Tag Archives: Tennessee Williams

Review Cat On a Hot Tin Roof, Theatr Clwyd by Richard Evans

Tennessee Williams

Co-production by Liverpool Everyman & Playhouse, Curve Leicester and English Touring Theatre

Directed by Anthony Almeida

 out of 5 stars (4 / 5)

What is it like to be living a lie and then to be confronted by the truth?  This is the theme that runs through Cat on a Hot Tin Roof.  We know this is a classic text so it is hard for a new production to live up to that legacy.  The spectre of Paul Newman and Elizabeth Taylor from the film adaptation looms large in the memory and that medium can introduce more phase and change into the setting than is possible on the stage.

This is a difficult play to get right.  It’s reputation demands vital theatre, yet the script is carried by dialogue much more than action such that it is the communication of character that will hold the attention.  Does this production succeed?  Indeed it does.  The three strongest characters, Maggie, played by Siena Kelly, Brick, by Oliver Johnstone and Big Daddy, by Peter Forbes were superb and were ably supported by the cast.  Maggie in particular was beguiling, passionate and determined while Brick suitably downtrodden before being awoken by confrontation from his stupor.  Big Daddy was the epitome of a controlling, self-made man from the Deep South with all the patriarchal values you would expect.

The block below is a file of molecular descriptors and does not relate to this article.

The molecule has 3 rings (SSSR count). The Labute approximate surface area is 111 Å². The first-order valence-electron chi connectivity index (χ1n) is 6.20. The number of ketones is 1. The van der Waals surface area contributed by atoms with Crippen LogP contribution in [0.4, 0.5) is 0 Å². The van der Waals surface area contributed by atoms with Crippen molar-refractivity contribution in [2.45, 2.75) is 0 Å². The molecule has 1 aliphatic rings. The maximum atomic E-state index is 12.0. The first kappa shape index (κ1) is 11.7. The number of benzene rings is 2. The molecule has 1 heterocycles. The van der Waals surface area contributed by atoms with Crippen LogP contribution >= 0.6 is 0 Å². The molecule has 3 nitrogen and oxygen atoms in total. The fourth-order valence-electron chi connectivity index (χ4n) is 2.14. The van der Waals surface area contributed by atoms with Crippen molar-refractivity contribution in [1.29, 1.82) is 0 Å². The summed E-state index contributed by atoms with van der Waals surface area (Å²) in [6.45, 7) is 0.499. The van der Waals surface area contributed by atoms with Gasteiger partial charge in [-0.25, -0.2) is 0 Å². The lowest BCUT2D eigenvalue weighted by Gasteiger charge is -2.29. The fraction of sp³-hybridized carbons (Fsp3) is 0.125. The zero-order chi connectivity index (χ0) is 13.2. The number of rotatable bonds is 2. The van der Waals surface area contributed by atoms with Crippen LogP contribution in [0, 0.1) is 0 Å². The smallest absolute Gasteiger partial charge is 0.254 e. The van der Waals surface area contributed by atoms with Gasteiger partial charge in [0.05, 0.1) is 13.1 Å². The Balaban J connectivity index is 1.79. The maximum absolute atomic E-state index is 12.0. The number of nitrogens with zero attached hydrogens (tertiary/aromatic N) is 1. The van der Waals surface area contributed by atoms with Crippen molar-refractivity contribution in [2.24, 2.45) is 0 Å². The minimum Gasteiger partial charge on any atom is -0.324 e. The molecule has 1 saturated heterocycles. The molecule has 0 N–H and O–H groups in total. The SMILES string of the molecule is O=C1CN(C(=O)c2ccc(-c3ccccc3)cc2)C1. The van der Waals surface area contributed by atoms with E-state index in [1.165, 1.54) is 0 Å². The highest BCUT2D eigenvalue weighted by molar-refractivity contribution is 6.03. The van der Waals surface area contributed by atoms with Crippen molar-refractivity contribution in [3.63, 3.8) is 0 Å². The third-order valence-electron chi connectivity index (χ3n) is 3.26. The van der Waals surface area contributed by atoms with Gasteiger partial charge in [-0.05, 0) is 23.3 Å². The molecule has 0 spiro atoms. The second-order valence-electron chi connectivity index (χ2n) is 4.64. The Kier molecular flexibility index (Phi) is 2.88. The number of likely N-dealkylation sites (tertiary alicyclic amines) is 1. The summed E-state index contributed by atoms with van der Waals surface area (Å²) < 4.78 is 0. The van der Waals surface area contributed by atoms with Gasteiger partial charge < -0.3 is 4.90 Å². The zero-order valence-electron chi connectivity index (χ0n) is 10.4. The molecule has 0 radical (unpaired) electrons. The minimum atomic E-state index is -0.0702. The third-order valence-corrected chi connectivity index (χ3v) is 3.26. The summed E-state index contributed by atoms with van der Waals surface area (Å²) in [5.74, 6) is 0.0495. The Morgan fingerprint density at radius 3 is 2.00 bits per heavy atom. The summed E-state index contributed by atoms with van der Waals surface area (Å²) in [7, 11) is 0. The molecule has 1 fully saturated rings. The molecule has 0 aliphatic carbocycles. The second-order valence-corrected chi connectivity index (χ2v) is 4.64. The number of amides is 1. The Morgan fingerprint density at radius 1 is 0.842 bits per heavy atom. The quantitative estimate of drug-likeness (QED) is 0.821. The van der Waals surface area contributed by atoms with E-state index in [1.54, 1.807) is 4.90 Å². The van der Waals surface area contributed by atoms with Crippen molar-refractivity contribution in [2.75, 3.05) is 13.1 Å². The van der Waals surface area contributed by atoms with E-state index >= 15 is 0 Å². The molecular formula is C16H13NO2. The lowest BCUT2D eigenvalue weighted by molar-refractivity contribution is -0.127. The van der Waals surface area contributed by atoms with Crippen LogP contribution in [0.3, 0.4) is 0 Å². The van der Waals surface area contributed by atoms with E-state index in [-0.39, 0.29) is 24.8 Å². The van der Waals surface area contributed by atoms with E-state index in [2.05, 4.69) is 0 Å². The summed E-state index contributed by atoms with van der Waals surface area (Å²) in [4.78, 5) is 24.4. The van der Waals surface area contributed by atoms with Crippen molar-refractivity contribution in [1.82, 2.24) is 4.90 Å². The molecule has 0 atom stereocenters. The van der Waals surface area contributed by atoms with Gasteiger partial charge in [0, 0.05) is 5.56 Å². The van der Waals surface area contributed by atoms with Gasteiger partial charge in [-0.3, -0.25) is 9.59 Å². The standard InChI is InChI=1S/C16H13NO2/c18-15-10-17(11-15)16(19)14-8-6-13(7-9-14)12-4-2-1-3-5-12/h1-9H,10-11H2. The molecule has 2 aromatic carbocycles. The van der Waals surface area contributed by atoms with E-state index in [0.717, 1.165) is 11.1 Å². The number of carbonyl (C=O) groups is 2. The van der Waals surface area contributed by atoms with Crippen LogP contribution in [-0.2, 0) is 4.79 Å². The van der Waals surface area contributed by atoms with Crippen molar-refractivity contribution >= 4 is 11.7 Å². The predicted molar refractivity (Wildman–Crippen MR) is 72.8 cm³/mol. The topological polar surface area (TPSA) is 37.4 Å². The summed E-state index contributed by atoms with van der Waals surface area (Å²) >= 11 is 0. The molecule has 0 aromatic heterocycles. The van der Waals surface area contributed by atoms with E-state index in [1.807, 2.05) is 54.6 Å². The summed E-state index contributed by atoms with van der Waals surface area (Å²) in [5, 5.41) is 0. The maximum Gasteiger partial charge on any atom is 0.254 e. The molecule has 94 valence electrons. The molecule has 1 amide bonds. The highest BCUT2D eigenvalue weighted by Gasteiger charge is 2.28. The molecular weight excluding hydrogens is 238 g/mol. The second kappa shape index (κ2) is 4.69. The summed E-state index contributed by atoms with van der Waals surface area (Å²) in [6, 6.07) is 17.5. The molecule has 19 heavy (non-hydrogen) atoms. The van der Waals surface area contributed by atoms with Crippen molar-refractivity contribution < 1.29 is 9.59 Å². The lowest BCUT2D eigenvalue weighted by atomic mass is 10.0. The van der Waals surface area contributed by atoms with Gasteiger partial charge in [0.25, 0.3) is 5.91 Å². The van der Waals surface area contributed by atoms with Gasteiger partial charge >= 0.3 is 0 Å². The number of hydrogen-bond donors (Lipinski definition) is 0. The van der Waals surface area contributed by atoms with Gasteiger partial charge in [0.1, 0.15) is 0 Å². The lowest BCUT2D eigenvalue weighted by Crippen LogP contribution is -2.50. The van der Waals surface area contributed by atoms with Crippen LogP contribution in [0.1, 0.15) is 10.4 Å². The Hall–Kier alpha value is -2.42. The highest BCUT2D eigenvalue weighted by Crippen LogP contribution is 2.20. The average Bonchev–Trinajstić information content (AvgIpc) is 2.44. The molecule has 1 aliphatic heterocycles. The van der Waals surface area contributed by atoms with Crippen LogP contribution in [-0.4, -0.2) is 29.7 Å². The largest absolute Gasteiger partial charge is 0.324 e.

Sienna Kelly as Maggie

The action takes place in a bedroom in a household that is straining to cope with the tensions that lie within.  Key to this is how people respond to the fact that Big Daddy is dying and what will become of his legacy.  Of course there are machinations behind the scenes, but the problem is the alcoholism demonstrated by the favoured son, Brick.  Why does he drink?  It is clear he is a spoiled, indulged child who has had his sports career wrecked through injury and suffered the loss of a profound childhood friend through suicide.  Now he is now running from himself out of a sense of disgust but senses that a tissue of lies pervades all his relationships.  Something has to change. The play becomes an exercise in how to uncover truth after a whole panoply of lies has been built.  The question arises, just how much truth can we take without it breaking the family apart? 

Oliver Johnstone as Brick

The set was simple and effective.  I found the curtain a distraction while it was drawn, but it was used to excellent effect when Brick was wrapped in it to symbolize being suffocated by the expectations of people around him.  The movement of the cast in and out of scene while dialogue was taking place alluded to the fact that ‘walls have ears’, again, nicely done. 

Peter Forbes as Big Daddy, Oliver Johnstone as Brick